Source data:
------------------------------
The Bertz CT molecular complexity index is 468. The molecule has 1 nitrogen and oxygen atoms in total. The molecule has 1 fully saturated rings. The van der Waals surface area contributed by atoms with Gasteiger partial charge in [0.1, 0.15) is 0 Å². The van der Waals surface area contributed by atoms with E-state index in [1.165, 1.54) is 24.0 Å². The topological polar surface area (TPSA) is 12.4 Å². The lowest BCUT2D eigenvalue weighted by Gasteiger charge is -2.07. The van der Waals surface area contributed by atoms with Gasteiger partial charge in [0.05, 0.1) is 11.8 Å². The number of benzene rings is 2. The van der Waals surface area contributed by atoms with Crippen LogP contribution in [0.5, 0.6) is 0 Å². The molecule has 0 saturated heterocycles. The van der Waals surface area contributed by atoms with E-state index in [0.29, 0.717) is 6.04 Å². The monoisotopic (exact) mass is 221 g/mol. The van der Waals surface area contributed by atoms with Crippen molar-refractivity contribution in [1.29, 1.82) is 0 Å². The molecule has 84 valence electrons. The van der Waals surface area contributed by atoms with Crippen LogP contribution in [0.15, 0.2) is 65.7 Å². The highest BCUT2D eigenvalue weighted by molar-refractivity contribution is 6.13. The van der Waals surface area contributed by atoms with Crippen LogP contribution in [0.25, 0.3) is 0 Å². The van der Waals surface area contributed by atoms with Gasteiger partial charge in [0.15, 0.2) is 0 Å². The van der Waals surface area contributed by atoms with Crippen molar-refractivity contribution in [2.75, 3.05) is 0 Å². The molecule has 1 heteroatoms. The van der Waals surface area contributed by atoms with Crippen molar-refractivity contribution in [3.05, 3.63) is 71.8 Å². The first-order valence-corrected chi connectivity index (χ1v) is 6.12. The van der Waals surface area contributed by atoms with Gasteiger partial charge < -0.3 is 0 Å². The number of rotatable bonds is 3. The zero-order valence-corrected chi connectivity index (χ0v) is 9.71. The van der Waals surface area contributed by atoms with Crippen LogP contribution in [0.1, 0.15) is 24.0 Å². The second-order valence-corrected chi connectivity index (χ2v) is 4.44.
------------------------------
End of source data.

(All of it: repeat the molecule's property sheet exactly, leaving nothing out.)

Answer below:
The Bertz CT molecular complexity index is 468. The molecule has 1 nitrogen and oxygen atoms in total. The molecule has 1 fully saturated rings. The van der Waals surface area contributed by atoms with Gasteiger partial charge in [0.1, 0.15) is 0 Å². The van der Waals surface area contributed by atoms with E-state index in [1.165, 1.54) is 24.0 Å². The topological polar surface area (TPSA) is 12.4 Å². The lowest BCUT2D eigenvalue weighted by Gasteiger charge is -2.07. The van der Waals surface area contributed by atoms with Gasteiger partial charge in [0.05, 0.1) is 11.8 Å². The number of benzene rings is 2. The van der Waals surface area contributed by atoms with Crippen LogP contribution in [0.5, 0.6) is 0 Å². The molecule has 0 saturated heterocycles. The van der Waals surface area contributed by atoms with E-state index in [0.29, 0.717) is 6.04 Å². The monoisotopic (exact) mass is 221 g/mol. The van der Waals surface area contributed by atoms with Crippen molar-refractivity contribution in [1.29, 1.82) is 0 Å². The molecule has 84 valence electrons. The van der Waals surface area contributed by atoms with Crippen LogP contribution in [0.15, 0.2) is 65.7 Å². The highest BCUT2D eigenvalue weighted by molar-refractivity contribution is 6.13. The van der Waals surface area contributed by atoms with Crippen LogP contribution in [0.25, 0.3) is 0 Å². The van der Waals surface area contributed by atoms with Gasteiger partial charge in [0.15, 0.2) is 0 Å². The van der Waals surface area contributed by atoms with Crippen molar-refractivity contribution in [2.75, 3.05) is 0 Å². The molecule has 1 heteroatoms. The van der Waals surface area contributed by atoms with Crippen molar-refractivity contribution in [3.05, 3.63) is 71.8 Å². The first-order valence-corrected chi connectivity index (χ1v) is 6.12. The van der Waals surface area contributed by atoms with Gasteiger partial charge < -0.3 is 0 Å². The number of rotatable bonds is 3. The zero-order valence-corrected chi connectivity index (χ0v) is 9.71. The van der Waals surface area contributed by atoms with Crippen LogP contribution in [0.1, 0.15) is 24.0 Å². The second-order valence-corrected chi connectivity index (χ2v) is 4.44.